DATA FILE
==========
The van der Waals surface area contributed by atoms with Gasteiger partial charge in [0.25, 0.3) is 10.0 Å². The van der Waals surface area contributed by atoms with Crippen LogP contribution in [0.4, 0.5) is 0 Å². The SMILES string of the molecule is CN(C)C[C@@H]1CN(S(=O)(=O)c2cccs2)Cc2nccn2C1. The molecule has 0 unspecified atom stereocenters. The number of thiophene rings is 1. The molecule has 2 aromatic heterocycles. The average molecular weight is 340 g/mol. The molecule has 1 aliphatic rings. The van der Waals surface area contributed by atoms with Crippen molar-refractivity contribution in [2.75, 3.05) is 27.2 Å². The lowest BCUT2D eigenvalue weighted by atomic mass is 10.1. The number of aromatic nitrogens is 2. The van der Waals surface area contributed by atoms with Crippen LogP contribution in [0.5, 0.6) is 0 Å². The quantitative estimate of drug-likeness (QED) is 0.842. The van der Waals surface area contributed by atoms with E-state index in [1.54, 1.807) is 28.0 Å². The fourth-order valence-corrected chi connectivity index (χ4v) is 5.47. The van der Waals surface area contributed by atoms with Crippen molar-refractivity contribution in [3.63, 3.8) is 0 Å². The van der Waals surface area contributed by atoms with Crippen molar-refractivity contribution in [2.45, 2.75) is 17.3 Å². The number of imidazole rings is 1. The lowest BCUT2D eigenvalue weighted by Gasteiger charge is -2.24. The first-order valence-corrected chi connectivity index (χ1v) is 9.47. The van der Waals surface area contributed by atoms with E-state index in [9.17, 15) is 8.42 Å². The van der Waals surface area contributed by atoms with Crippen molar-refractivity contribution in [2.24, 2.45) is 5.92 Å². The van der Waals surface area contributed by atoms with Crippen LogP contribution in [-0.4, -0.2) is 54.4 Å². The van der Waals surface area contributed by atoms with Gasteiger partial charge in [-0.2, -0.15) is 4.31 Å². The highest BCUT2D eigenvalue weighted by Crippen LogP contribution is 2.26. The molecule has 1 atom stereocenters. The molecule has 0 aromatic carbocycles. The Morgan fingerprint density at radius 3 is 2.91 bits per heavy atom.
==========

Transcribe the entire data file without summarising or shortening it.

The van der Waals surface area contributed by atoms with Gasteiger partial charge in [0.25, 0.3) is 10.0 Å². The van der Waals surface area contributed by atoms with Crippen LogP contribution in [0.4, 0.5) is 0 Å². The SMILES string of the molecule is CN(C)C[C@@H]1CN(S(=O)(=O)c2cccs2)Cc2nccn2C1. The molecule has 0 unspecified atom stereocenters. The number of thiophene rings is 1. The molecule has 2 aromatic heterocycles. The average molecular weight is 340 g/mol. The molecule has 1 aliphatic rings. The van der Waals surface area contributed by atoms with Crippen molar-refractivity contribution in [2.75, 3.05) is 27.2 Å². The lowest BCUT2D eigenvalue weighted by atomic mass is 10.1. The number of aromatic nitrogens is 2. The van der Waals surface area contributed by atoms with Crippen LogP contribution in [0.5, 0.6) is 0 Å². The quantitative estimate of drug-likeness (QED) is 0.842. The van der Waals surface area contributed by atoms with E-state index in [1.54, 1.807) is 28.0 Å². The fourth-order valence-corrected chi connectivity index (χ4v) is 5.47. The van der Waals surface area contributed by atoms with Crippen molar-refractivity contribution in [3.63, 3.8) is 0 Å². The van der Waals surface area contributed by atoms with Crippen molar-refractivity contribution in [2.45, 2.75) is 17.3 Å². The number of imidazole rings is 1. The lowest BCUT2D eigenvalue weighted by Gasteiger charge is -2.24. The first-order valence-corrected chi connectivity index (χ1v) is 9.47. The van der Waals surface area contributed by atoms with E-state index in [9.17, 15) is 8.42 Å². The van der Waals surface area contributed by atoms with Crippen molar-refractivity contribution in [2.24, 2.45) is 5.92 Å². The van der Waals surface area contributed by atoms with Crippen LogP contribution in [-0.4, -0.2) is 54.4 Å². The van der Waals surface area contributed by atoms with Gasteiger partial charge in [-0.2, -0.15) is 4.31 Å². The highest BCUT2D eigenvalue weighted by Crippen LogP contribution is 2.26. The molecule has 1 atom stereocenters. The molecule has 0 aromatic carbocycles. The Morgan fingerprint density at radius 3 is 2.91 bits per heavy atom.